Like most American kids that grew up in the 80's I watched the Indy 500 every year and became interested in motorsports thanks to that race, but I didn't really get hooked until I started watching Formula 1 racing in the late 90's. My favorite era were those years with the great Mika Hakkinen/Michael Schumacher battles. (I was a Mika Hakkinen fan) So my fondness for Formula 1 waned once Mika retired and Schumacher started winning everything, even at the expense of his teammate Rubens Barrichello. My interest in F1 has only been lukewarm since.

Then I turned to Champ Car racing here in the US for my motorsports fix. However that was quickly extinguished once Champ Car and Indy Car merged and we were stuck with Tony George and his many foibles. (It was entertaining to watch the Hulman/George drama I'll admit.) My interest has been less than lukewarm with Indy Car lately, even without Tony George at the helm.

Over time however, the excitement I once had for motorsports has slowly gone. Maybe it has to do with my age, I don't know. But I think I will pour my efforts into my Trooper and my interests in the outdoors to add excitement to my life.

Thanks for checking out my blog, I hope you enjoy it. I will still post racing news when I find something interesting or noteworthy.

Thursday, February 24, 2011

Indy family feud

(Kathi George-Conforti, Nancy George, Josie George, Jack Snyder, Mari George, Tony Geogre)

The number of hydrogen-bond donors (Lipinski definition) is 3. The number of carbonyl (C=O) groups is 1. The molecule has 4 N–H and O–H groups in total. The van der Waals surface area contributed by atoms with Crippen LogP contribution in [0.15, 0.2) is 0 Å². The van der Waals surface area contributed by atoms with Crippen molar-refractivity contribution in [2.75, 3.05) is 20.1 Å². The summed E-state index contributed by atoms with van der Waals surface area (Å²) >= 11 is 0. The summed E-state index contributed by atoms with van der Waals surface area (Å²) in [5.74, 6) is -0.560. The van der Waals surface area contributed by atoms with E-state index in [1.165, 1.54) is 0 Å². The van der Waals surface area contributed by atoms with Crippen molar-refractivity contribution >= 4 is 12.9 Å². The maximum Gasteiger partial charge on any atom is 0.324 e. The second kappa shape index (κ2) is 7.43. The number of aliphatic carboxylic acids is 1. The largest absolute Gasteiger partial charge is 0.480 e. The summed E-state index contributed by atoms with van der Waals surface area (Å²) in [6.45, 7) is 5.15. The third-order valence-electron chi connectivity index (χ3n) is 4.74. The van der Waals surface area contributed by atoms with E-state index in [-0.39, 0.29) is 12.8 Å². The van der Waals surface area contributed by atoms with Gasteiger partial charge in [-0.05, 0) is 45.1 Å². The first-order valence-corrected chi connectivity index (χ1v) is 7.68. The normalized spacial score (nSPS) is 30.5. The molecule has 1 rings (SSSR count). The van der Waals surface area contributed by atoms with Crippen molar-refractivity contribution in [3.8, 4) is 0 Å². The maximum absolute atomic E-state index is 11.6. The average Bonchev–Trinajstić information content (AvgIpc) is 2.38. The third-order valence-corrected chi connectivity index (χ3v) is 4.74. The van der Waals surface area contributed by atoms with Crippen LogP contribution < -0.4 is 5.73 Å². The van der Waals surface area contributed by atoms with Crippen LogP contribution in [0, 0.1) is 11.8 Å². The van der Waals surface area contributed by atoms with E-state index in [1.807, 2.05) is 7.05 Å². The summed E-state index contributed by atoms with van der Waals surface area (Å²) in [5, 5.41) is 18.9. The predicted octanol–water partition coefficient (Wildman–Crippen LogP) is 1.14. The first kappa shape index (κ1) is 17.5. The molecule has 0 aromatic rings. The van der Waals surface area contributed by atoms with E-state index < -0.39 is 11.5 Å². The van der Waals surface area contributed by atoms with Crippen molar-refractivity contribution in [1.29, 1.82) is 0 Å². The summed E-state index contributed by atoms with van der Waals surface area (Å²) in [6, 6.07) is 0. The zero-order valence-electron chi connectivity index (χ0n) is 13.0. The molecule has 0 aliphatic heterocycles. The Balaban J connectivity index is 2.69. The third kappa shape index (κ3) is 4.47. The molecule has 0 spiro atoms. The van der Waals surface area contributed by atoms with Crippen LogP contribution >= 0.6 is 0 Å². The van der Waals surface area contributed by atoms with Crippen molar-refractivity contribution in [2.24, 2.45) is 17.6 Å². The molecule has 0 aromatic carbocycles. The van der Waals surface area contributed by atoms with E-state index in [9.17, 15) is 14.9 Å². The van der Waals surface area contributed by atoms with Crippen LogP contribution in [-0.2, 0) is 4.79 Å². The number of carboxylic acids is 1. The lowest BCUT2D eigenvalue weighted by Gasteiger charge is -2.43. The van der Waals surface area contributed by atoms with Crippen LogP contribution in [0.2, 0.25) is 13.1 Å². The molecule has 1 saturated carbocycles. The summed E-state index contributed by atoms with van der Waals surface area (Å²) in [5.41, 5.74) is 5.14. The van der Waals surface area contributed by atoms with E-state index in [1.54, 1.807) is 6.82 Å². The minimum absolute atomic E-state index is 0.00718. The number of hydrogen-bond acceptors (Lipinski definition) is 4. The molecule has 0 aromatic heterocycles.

(by Robin Miller 2-24-11)

After Tony George was re-instated to the Hulman & Company board of directors last week, the IndyCar community found itself buried in an avalanche of anxiety.

Fans, drivers, mechanics, owners, sponsors and promoters were burning up phone lines or furiously typing e-mails and they all asked the same questions:

1. Is this good or bad?
2. What does this really mean?
3. Will it affect Randy Bernard?
4. Should we be concerned?

Here’s the short-form answers:

1. Not good.
2. Too early to tell.
3. Probably.
4. Damn straight.

Just when almost everything in INDYCAR racing seemed to be moving in a positive direction for the first time in 16 years, this thunderclap of potential negativity seemingly came crashing out of nowhere.

George, who had walked away from his positions at the Indianapolis Motor Speedway, Indy Racing League and Hulman & Company after having his power usurped in June of 2009, had been campaigning to get his former job(s) back for more than a year.

His supposed bid to purchase the IRL last summer (with investors) went nowhere and his attempt to re-join the IMS board a few weeks ago was blunted before he finally got the nod to come back to the family business.

It’s not difficult to gauge the reasons behind TG’s change of heart.

First, without the family checkbook to draw from, his Vision Racing team folded. He lost two decent paychecks by resigning his positions on the board at IMS and Hulman & Company and there’s always been that rumor he was hurting financially.

Having the guy who carried the biggest stick in the open-wheel war from 1996-2008 back in the fold with a seat on the board wouldn’t appear to be that big a deal.

Heck, it’s only one vote, right?

Or, as one car owner said: “I think its fine that Tony is back. He’s not going to mess with Randy.”

Don’t be so sure of that.

First off, I’m sure George has to be mighty jealous about all the rave reviews directed to the man who took his place at the top. Bernard has given Indy car racing direction for the first time in decades.